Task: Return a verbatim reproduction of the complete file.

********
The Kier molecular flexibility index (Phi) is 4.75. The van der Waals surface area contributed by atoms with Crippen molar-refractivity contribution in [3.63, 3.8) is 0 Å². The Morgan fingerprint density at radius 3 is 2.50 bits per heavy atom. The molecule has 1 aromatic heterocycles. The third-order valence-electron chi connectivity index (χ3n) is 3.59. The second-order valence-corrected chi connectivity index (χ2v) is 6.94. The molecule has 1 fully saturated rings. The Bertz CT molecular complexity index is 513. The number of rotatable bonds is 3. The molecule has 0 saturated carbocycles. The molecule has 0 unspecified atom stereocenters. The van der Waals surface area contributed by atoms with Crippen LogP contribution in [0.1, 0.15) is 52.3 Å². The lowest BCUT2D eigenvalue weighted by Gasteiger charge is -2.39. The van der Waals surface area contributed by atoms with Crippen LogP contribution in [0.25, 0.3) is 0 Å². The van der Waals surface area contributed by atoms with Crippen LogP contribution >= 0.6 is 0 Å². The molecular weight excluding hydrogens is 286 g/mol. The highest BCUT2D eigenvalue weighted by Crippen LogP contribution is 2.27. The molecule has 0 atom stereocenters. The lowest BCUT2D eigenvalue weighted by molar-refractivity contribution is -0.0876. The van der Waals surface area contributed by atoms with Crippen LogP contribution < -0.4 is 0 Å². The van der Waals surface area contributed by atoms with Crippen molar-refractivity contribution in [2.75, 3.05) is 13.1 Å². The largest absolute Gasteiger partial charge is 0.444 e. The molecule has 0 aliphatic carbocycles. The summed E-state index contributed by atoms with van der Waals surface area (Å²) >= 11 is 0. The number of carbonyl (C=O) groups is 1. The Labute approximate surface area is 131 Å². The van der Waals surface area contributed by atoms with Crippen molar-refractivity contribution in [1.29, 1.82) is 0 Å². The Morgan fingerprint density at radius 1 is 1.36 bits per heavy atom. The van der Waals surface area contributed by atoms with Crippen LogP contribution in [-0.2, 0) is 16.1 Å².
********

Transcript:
The Kier molecular flexibility index (Phi) is 4.75. The van der Waals surface area contributed by atoms with Crippen molar-refractivity contribution in [3.63, 3.8) is 0 Å². The Morgan fingerprint density at radius 3 is 2.50 bits per heavy atom. The molecule has 1 aromatic heterocycles. The third-order valence-electron chi connectivity index (χ3n) is 3.59. The second-order valence-corrected chi connectivity index (χ2v) is 6.94. The molecule has 1 fully saturated rings. The Bertz CT molecular complexity index is 513. The number of rotatable bonds is 3. The molecule has 0 saturated carbocycles. The molecule has 0 unspecified atom stereocenters. The van der Waals surface area contributed by atoms with Crippen LogP contribution in [0.1, 0.15) is 52.3 Å². The lowest BCUT2D eigenvalue weighted by Gasteiger charge is -2.39. The van der Waals surface area contributed by atoms with Crippen LogP contribution in [0.25, 0.3) is 0 Å². The van der Waals surface area contributed by atoms with Crippen LogP contribution >= 0.6 is 0 Å². The molecular weight excluding hydrogens is 286 g/mol. The highest BCUT2D eigenvalue weighted by Crippen LogP contribution is 2.27. The molecule has 0 atom stereocenters. The lowest BCUT2D eigenvalue weighted by molar-refractivity contribution is -0.0876. The van der Waals surface area contributed by atoms with Crippen LogP contribution < -0.4 is 0 Å². The van der Waals surface area contributed by atoms with Crippen molar-refractivity contribution in [2.75, 3.05) is 13.1 Å². The largest absolute Gasteiger partial charge is 0.444 e. The molecule has 0 aliphatic carbocycles. The summed E-state index contributed by atoms with van der Waals surface area (Å²) >= 11 is 0. The number of carbonyl (C=O) groups is 1. The Labute approximate surface area is 131 Å². The van der Waals surface area contributed by atoms with Crippen molar-refractivity contribution in [1.29, 1.82) is 0 Å². The Morgan fingerprint density at radius 1 is 1.36 bits per heavy atom. The van der Waals surface area contributed by atoms with Crippen LogP contribution in [-0.2, 0) is 16.1 Å².